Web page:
And then you use that person as the model for how to treat yourself. Like, what would Michelle Obama do if she was your mom? would she tell you to get out of that toxic relationship, get more sleep, take some time to invest in healthy practices, I’m guessing she would. I went back once and did an exercise in which I charted out all the dumb decisions I made in my life. Times when I got into relationships, I shouldn’t have or didn’t stand up for myself. And I imagined what would have happened if my mom had been in the picture, I’m fairly certain she would have stopped me from making a lot of those poor choices. And so now, whenever I’m unsure if I’m making the right decision, the kind of decision that would fly with someone who loved me as much as she did, I channel my inner mom and make my choice with more compassion and self-awareness than I used to. This might be a helpful exercise for you to do some reflecting on all the things you lacked from your parent, as a child, and examine ways those deficiencies are playing out in your life as an adult, you might need to take some time to grieve those things you never got. And that’s okay. You might need to process some anger and resentment to but once you’ve let yourself move through those emotions, keep going. Start filling in the gaps for all that stuff you never received. Maybe this means changing some things in your life, weeding out relationships that aren’t working, asking for support, seeing a therapist, or just making a better effort to take care of yourself. The aim here is to learn better communication skills, learn how to nurture yourself, learn how to regulate your emotions, and work on accountability, boundaries, and self-discipline. I know those are big things. But even as adults, so many of us struggle with them. And a lot of those struggles are directly related to the ways in which we were parented. There’s a slew of great books on this stuff to check out adult children of emotionally immature parents, and also mothers who can’t love as well as mother hunger and healing your lost inner child. Look, it’s okay if your parents fucked you up minded too. But it’s not too late to heal.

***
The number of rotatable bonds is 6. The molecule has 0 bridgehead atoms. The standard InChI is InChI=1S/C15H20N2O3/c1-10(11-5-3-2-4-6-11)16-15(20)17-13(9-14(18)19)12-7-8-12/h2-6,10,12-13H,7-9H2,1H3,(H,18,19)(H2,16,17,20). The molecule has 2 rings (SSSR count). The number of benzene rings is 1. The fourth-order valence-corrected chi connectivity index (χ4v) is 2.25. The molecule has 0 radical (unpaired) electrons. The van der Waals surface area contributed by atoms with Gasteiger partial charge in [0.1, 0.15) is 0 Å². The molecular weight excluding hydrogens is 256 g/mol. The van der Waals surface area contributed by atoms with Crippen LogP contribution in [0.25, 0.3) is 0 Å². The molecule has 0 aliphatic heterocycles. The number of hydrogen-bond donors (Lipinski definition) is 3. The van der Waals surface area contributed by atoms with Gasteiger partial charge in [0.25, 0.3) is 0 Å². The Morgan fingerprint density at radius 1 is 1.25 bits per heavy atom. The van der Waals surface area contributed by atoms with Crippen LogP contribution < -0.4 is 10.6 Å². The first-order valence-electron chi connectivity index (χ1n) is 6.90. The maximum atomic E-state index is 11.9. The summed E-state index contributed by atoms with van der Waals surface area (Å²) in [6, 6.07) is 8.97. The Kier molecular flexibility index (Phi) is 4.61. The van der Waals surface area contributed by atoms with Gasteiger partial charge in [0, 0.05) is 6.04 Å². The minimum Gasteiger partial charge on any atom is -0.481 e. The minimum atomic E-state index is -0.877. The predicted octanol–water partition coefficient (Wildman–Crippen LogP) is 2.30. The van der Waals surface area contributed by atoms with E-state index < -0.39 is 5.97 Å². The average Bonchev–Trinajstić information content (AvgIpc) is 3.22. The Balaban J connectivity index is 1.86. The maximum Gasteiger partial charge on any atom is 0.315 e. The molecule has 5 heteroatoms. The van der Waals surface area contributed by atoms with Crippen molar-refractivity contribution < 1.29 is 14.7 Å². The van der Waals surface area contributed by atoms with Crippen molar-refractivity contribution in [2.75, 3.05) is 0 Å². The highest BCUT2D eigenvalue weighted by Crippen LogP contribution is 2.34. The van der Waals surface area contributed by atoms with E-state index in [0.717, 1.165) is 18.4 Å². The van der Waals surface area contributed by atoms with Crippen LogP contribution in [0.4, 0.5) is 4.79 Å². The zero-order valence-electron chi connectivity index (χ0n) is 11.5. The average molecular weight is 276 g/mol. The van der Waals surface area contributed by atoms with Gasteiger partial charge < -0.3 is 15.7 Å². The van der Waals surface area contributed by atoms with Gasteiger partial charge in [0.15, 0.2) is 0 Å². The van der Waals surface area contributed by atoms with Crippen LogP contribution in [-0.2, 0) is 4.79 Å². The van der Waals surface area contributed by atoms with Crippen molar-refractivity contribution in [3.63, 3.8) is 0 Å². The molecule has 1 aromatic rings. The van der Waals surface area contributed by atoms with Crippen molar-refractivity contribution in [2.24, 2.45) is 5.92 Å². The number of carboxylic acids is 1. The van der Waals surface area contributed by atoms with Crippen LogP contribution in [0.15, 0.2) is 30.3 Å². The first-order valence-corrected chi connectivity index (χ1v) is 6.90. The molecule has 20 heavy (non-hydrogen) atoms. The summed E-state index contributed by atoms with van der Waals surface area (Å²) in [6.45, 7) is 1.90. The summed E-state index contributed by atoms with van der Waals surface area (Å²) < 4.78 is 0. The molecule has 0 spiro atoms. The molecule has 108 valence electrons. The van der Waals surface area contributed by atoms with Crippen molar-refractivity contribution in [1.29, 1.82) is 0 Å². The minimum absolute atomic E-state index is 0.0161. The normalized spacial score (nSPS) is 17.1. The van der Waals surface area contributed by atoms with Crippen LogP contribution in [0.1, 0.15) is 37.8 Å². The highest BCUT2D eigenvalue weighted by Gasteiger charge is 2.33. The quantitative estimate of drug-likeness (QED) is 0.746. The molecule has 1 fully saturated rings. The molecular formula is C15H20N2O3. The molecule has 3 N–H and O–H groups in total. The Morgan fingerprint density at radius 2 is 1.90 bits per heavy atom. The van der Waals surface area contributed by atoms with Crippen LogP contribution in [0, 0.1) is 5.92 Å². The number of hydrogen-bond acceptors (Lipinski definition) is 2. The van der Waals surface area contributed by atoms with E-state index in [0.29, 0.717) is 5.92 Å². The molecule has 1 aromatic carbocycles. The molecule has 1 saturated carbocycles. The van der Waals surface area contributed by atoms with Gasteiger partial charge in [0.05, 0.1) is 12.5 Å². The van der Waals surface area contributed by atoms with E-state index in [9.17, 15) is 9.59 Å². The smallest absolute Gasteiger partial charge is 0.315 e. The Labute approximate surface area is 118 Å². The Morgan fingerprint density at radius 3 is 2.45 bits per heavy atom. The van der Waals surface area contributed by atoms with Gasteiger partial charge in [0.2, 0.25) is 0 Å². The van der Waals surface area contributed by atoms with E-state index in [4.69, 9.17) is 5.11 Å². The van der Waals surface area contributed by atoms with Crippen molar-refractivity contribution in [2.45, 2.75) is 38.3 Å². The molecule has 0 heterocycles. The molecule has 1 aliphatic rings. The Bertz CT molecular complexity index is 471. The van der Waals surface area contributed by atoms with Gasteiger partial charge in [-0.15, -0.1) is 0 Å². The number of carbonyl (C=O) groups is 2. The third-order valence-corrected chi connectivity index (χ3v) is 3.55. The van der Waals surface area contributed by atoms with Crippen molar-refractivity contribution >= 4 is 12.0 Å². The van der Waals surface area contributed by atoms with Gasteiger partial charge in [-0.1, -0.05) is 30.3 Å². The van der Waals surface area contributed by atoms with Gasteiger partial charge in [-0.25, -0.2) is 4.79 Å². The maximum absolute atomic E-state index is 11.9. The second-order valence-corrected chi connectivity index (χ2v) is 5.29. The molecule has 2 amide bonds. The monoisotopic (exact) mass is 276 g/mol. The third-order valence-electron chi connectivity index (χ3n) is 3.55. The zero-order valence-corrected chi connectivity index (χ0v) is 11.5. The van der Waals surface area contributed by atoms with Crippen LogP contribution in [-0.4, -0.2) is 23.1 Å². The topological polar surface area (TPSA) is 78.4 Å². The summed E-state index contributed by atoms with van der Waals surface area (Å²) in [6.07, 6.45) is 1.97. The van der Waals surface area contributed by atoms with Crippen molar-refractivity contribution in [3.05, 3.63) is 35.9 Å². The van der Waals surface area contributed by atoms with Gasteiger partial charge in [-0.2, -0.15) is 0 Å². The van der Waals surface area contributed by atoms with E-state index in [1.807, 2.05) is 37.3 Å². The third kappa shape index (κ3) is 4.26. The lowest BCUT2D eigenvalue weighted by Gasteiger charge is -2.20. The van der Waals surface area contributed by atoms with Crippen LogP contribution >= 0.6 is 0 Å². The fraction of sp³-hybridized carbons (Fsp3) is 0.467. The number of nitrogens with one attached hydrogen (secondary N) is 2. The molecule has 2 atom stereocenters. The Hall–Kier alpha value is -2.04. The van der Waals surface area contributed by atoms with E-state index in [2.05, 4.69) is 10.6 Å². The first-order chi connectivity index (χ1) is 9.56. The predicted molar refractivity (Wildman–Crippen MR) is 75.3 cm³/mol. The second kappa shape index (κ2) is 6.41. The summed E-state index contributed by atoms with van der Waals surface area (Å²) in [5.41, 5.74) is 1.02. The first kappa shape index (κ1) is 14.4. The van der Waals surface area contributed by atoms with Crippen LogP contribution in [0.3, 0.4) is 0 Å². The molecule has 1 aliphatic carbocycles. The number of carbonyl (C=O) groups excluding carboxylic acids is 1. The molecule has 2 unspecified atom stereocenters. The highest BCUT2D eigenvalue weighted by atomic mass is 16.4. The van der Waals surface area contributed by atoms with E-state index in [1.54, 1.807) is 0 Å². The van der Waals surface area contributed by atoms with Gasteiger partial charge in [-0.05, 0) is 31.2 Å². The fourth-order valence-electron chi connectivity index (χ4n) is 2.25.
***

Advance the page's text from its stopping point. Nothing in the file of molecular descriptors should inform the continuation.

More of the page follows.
Claire Bidwell-Smith 04:23